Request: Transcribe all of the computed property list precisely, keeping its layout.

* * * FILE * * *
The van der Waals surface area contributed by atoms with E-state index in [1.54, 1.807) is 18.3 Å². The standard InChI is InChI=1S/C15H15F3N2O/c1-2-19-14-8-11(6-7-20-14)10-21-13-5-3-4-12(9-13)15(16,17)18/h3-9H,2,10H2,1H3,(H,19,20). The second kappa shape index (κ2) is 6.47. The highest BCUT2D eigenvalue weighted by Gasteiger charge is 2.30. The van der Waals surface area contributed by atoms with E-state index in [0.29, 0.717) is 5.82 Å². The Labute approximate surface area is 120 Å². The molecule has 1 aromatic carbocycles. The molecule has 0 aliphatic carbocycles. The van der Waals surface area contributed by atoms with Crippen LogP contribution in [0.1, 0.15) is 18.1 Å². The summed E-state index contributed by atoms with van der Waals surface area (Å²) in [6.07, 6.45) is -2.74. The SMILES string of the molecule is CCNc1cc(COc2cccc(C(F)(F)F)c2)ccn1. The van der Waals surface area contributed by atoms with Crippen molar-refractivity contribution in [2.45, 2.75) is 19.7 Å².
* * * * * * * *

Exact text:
The van der Waals surface area contributed by atoms with E-state index in [1.54, 1.807) is 18.3 Å². The standard InChI is InChI=1S/C15H15F3N2O/c1-2-19-14-8-11(6-7-20-14)10-21-13-5-3-4-12(9-13)15(16,17)18/h3-9H,2,10H2,1H3,(H,19,20). The second kappa shape index (κ2) is 6.47. The highest BCUT2D eigenvalue weighted by Gasteiger charge is 2.30. The van der Waals surface area contributed by atoms with E-state index in [0.29, 0.717) is 5.82 Å². The Labute approximate surface area is 120 Å². The molecule has 1 aromatic carbocycles. The molecule has 0 aliphatic carbocycles. The van der Waals surface area contributed by atoms with Crippen LogP contribution in [0.1, 0.15) is 18.1 Å². The summed E-state index contributed by atoms with van der Waals surface area (Å²) in [6.07, 6.45) is -2.74. The SMILES string of the molecule is CCNc1cc(COc2cccc(C(F)(F)F)c2)ccn1. The van der Waals surface area contributed by atoms with Crippen molar-refractivity contribution in [2.45, 2.75) is 19.7 Å².